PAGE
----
International students hurt by visa processes

By dragging their feet, members of Congress have jeopardized the ability of American universities to compete for the most qualified students and scholars in the world.

Policies adopted after September 11, including excessively stringent student visa regulations, have hampered higher education institutions’ ability to recruit international students, as two new independent studies have shown, and may threaten the future of domestic innovation in technology and knowledge.

For the first time since 1971, enrollment of foreign students declined nationally this fall after more than three decades of growth. A separate report by the Council of Graduate Schools has logged three years of falling numbers among member institutions.

However, Congress has yet to act on the visa reforms advocated by a large coalition of higher education groups and endorsed by the Government Accountability Office since last February, which would keep America competitive internationally. In fact, instead of acknowledging the problem, Sen. Richard G. Lugar (R-Ind.) has blamed “censored or biased media outlets” in the home countries of foreign applicants — a slap in the face to American allies like India and South Korea, where students have faced some of the sharpest declines in admittance to American universities.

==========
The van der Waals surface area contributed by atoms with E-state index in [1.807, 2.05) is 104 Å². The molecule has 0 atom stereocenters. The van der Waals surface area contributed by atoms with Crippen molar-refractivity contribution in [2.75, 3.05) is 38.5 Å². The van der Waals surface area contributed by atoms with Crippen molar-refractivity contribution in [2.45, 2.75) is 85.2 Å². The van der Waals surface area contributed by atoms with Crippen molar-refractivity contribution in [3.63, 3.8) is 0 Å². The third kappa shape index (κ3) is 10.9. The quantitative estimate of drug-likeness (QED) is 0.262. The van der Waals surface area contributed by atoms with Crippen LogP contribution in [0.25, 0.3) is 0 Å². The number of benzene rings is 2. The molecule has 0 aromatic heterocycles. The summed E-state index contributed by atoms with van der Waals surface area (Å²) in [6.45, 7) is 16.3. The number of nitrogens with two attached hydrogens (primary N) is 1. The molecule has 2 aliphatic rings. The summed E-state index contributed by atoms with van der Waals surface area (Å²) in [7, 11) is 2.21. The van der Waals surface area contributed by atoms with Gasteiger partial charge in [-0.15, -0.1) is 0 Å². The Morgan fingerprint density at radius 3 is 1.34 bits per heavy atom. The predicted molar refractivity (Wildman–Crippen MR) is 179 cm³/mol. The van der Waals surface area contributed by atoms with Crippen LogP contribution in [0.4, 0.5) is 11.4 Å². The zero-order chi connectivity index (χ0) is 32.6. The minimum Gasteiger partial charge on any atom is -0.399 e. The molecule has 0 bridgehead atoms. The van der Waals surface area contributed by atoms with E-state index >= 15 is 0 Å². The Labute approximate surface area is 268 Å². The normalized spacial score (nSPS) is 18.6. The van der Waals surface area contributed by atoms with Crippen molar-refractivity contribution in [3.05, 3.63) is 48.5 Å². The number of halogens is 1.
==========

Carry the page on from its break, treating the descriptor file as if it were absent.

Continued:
Universities have done their part by streamlining applications and providing counseling to students. Now Congress must do theirs and reduce the wait and procedural red tape around student visas.

Instead of the current policy of American isolationism, an open door to international students is necessary to counter the misinformation that breeds hatred and intolerance.